Results from surveys conducted earlier this year and in 2017 confirm that Tusk’s PACE (Pan African Conservation Education) programme is in great demand and is making a real difference to conservation efforts on the ground.
Tusk’s PACE (Pan African Conservation Education) programme provides conservation education materials and training for schools, colleges and organisations across Africa, and introduces practical solutions to solve local environmental problems. Since 2004 it has reached more than 600,000 people across 34 countries, through the free distribution of 14,000 “PACE Packs”. The resources have been well-received and are widely and regularly used. However, it was important to confirm that the materials and the way they are used are making a difference to conservation and to people’s lives. Impact surveys of those working with PACE were therefore carried out to assess this, to know what impact the programme is having, to understand some of its strengths and weaknesses, and how it can be improved.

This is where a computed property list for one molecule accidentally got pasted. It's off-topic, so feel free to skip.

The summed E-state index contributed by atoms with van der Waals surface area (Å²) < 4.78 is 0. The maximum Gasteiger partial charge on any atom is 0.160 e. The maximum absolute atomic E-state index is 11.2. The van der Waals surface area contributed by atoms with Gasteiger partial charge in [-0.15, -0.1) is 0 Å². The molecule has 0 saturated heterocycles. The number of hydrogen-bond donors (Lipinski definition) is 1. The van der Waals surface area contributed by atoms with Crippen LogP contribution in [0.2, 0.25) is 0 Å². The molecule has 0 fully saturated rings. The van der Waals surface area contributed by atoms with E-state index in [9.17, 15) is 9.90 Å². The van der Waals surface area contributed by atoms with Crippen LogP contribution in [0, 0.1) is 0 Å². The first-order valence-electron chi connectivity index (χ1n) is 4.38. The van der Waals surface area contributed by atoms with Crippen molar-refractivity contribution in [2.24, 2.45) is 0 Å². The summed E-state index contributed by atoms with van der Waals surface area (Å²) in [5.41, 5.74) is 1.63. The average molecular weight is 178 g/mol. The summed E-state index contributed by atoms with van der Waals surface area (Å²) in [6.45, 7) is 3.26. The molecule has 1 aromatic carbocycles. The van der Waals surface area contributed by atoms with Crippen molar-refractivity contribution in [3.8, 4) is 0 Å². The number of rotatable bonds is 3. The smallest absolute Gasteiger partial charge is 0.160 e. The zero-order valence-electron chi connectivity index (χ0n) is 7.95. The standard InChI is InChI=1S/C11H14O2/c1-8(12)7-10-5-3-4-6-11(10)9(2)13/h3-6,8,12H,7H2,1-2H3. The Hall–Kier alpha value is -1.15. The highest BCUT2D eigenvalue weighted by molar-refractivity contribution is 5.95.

IMPACT OF PACE ACROSS AFRICA:
Through the PACE programme, in the past two years alone more than 6,000 people started applying PACE solutions to their local environmental problems:
- 58% of partners who use the wildlife sections report that they or their communities are using solutions they learned about in PACE to help solve their human-wildlife conflict problems
- More people are monitoring human wildlife conflict than did so before using PACE
- More people are actively protecting wildlife than before using PACE
- Particularly heartening is that we are even seeing more people finding ways to earn a living from leaving wildlife alive after learning from PACE
Pieter Bezuidenhout of Carbon Green Africa in Zimbabwe said: “Through the PACE resources, an alternative approach through education and ‘self-problem solving’ is offered which has not been a consideration in the past. PACE gives a fresh look at rural communities’ problems, they deal with these from a different perspective.”